Engineers respond quickly with 18 trucks full of equipment

They acted quickly and determinedly this winter in France; manpower and equipment from Van Heck BV. Their mission across the border? To offer help to a nuclear station with cooling water problems, on the Loire river, not far from the well- known city of Tours. The power station would become completely dry if action was not taken swiftly…

Only one of all the inlet pipes for cooling water from the Loire was still functioning, the others had become blocked due to accumulated sand. Result: insufficient supply in their own water-retention basin resulting in a drop of the water level to an alarming level. Water that is also required to be able to shut down a reactor in emergencies. So it was high time to involve a team of trouble- shooters.

When the French lease company Phocomex sounded the alarm on 28th December 2005, the team of those who were to deal with the situation was ready immediately. Phocomex is an old acquaintance, who had already brought in Van Heck for earlier disasters. Just like when the serious flooding around Nîmes occurred (at the end of 2003), everything was mobilized internally for departure in no time. Equipment was selected and rough calculations were made of the pumping capacity required for this specific situation.

Van Heck’s men were on stand-by on 29th December, ready for the job. But they had to wait. Electricité de France (EDF) itself provided a short holdup by delaying the mobilization until after the costly holidays. The patience of the Dutch was tested. In the meantime, there was a great deal of telephone traffic with France about the piping and bends required. The trucks were booked and the engineers were rounded up.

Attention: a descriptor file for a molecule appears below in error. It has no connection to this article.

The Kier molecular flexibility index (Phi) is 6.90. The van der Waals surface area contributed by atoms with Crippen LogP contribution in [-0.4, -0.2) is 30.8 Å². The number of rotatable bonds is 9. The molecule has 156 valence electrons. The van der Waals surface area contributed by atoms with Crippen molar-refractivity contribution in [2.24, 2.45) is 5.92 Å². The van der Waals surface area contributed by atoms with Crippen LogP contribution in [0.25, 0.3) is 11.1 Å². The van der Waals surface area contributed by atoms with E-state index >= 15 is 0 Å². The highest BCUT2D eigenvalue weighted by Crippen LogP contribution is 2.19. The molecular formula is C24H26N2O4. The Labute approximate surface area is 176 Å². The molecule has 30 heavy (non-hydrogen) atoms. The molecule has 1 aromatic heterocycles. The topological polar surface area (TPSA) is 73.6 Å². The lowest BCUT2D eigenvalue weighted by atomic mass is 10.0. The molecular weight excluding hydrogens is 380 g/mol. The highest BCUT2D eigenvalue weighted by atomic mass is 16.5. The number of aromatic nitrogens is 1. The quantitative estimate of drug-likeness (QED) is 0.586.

‘React flexibly in that kind of situation’

It was not until after the New Year, on 2nd January, that the go-ahead was given and concise sketches of the situation rolled off the fax from the south. Plans were revised, calculations were adjusted. ‘In that kind of situation you have to be able to react in a flexible manner’, states Jeroen van Heck. He set off that day for the nuclear power station with two engineers, following the first of the trucks filled to the gills.

It was not all plain sailing: cumbersome procedures meant a lot of delays in acquiring the access passes. Despite lengthy waits, cranes arriving with insufficient tonnage, generators that arrived too late and pipe supports that had to be modified on site, Van Heck did not allow itself to be defeated. The discharge into the cooling water reservoir was moved to a less risky location. In total, 18 trucks from various hauliers from Friesland brought in the necessary equipment.

‘Industry has to remain alert’

Jeroen van Heck says determinedly: ‘We frequently encounter these kinds of problems; sometimes not enough priority is given to proper or properly functioning water systems. When a number of years have passed by without any problems, one sometimes forgets that one is dealing with Mother Nature. The situation is therefore unpredictable and that is why it is important to keep alert. Not to delay acting until it is already too late, but to have interim checks carried out or to allow us to draw up a disaster plan. That is how you can avoid significant financial damages and reduce risks for your clients.’

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